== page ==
Michael Lewis on the King of Human Error We’re obviously all at the mercy of forces we only dimly perceive and events over which we have no control, but it’s still unsettling to discover that there are people out there—human beings of whose existence you are totally oblivious—who have effectively toyed with your life. I had that feeling soon after I published Moneyball. The book was ostensibly about a cash-strapped major-league baseball team, the Oakland A’s, whose general manager, Billy Beane, had realized that baseball players were sometimes misunderstood by baseball professionals, and found new and better ways to value them. The book attracted the attention of a pair of Chicago scholars, an economist named Richard Thaler and a law professor named Cass Sunstein (now a senior official in the Obama White House). “Why do professional baseball executives, many of whom have spent their lives in the game, make so many colossal mistakes?” Lewis is actually speaking here of a central finding in cognitive psychology.
Fixed Mindset vs. Growth Mindset: Which One Are You? | Michael Graham Richard Here is an excerpt from an article about Carol Dweck, a professor of psychology at Stanford University: Through more than three decades of systematic research, [Carol Dweck] has been figuring out answers to why some people achieve their potential while equally talented others don’t—why some become Muhammad Ali and others Mike Tyson. The key, she found, isn’t ability; it’s whether you look at ability as something inherent that needs to be demonstrated or as something that can be developed. To anyone who is into personal growth and self-improvement, this seems obvious. But clearly, it is not obvious to everybody: look at this diagram by Nigel Holmes representing the two types of mindsets and I’ll sure you’ll recognize the attitudes of many people you know. Fixed Mindset Let’s have a look, starting with the Fixed Mindset side: People who hold these beliefs think that “they are the way they are”, but that doesn’t mean that they have less of a desire for a positive self-image than anyone else.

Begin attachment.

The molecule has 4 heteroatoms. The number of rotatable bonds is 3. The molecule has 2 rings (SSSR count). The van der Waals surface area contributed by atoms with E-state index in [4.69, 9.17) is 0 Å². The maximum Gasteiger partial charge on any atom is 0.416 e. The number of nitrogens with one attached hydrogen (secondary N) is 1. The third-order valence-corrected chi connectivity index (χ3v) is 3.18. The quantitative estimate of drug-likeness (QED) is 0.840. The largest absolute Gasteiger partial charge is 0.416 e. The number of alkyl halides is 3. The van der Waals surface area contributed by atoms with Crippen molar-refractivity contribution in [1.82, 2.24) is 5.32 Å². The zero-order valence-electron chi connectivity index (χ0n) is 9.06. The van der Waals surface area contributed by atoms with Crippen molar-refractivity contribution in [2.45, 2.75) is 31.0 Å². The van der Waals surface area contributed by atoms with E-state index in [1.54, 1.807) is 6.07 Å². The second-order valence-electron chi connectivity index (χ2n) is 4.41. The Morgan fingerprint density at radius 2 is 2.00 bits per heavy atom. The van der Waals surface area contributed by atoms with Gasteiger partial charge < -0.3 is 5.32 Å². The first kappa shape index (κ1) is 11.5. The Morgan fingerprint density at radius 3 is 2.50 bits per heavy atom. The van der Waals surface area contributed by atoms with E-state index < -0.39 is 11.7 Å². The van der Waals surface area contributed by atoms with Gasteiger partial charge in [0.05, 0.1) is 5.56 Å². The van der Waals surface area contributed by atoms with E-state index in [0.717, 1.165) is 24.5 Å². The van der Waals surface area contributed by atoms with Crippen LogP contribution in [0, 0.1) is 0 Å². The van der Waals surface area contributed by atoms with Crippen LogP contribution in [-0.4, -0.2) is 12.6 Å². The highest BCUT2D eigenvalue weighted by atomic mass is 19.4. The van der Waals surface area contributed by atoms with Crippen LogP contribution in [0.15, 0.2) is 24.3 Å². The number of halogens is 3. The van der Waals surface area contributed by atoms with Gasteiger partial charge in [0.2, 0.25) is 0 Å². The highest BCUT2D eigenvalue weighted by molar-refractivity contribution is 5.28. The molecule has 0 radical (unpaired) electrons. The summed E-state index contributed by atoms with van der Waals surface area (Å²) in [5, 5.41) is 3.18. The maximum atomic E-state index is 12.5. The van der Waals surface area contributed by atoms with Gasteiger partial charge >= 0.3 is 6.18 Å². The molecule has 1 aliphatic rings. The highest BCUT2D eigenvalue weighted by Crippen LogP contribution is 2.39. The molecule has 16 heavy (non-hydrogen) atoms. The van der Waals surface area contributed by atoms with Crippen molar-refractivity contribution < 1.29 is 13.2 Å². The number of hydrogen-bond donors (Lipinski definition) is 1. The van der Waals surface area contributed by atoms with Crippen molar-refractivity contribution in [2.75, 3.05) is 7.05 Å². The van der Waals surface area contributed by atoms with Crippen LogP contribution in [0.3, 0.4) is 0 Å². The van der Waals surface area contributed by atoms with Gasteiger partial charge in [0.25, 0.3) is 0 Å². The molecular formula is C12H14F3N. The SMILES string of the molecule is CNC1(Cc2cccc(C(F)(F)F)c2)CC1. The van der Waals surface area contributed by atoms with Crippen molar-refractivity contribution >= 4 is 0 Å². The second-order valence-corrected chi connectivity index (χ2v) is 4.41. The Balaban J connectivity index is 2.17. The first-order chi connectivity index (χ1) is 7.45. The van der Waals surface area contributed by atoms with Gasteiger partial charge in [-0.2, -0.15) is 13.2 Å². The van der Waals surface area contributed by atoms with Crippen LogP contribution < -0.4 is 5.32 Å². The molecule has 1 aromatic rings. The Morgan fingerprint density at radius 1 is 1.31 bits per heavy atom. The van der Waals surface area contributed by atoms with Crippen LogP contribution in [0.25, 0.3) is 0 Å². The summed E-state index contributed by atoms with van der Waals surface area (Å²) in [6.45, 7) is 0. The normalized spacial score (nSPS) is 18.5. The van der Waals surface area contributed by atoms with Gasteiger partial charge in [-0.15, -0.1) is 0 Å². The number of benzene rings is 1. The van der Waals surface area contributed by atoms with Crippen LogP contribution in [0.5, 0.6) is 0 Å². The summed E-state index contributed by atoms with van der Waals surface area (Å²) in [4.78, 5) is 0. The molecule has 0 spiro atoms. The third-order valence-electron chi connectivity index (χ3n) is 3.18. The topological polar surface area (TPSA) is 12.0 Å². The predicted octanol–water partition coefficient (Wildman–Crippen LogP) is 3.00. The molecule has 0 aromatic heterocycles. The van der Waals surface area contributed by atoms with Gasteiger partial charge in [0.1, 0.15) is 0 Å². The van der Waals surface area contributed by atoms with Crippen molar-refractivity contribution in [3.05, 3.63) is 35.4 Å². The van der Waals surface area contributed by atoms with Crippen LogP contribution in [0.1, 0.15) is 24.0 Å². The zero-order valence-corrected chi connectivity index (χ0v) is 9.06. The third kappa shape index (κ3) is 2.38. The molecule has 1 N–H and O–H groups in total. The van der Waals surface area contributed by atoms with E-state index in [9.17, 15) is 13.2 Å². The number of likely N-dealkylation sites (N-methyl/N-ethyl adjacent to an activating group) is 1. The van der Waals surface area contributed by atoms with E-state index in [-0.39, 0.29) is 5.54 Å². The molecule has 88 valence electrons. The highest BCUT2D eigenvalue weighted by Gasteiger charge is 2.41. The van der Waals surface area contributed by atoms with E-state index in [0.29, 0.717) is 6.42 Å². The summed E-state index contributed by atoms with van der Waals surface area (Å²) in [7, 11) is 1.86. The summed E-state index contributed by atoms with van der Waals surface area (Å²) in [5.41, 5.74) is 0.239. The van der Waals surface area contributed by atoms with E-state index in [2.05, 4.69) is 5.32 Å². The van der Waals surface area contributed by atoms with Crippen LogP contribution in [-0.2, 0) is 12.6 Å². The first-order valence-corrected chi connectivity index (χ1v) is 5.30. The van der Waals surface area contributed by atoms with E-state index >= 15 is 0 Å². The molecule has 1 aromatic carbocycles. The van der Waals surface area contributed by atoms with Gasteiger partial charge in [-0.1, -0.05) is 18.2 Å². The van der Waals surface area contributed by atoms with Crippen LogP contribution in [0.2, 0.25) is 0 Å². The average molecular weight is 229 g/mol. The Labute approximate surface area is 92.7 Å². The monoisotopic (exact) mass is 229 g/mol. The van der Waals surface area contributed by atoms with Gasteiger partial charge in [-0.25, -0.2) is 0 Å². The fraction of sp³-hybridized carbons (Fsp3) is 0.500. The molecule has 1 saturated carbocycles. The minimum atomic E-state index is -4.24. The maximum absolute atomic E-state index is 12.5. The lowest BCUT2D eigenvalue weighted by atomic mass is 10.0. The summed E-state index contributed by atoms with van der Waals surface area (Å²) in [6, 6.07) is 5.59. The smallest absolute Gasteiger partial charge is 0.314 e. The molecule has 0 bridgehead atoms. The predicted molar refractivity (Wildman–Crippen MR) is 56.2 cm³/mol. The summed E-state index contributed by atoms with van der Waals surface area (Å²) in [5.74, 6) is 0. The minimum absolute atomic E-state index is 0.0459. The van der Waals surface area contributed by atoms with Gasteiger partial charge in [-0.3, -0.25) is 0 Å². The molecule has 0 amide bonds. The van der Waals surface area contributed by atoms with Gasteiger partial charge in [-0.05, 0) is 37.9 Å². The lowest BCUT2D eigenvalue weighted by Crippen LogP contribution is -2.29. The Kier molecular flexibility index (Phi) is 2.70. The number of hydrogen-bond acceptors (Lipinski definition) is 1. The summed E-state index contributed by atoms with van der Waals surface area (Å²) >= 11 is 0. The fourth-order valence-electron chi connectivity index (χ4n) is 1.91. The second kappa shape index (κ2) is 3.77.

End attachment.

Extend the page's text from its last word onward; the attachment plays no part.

Skepticality - The Official Podcast of The Skeptics Society & Skeptic Magazine Why Intelligent People Drink More Alcohol Drinking alcohol is evolutionarily novel, so the Hypothesis would predict that more intelligent people drink more alcohol than less intelligent people. The human consumption of alcohol probably originates from frugivory (consumption of fruits). Fermentation of sugars by yeast naturally present in overripe and decaying fruits produces ethanol, known to intoxicate birds and mammals. Human consumption of alcohol, however, was unintentional, accidental, and haphazard until about 10,000 years ago. Human experience with concentrations of ethanol higher than 5% that is attained by decaying fruits is therefore very recent. Consistent with the prediction of the Hypothesis , more intelligent children, both in the United Kingdom and the United States, grow up to consume alcohol more frequently and in greater quantities than less intelligent children.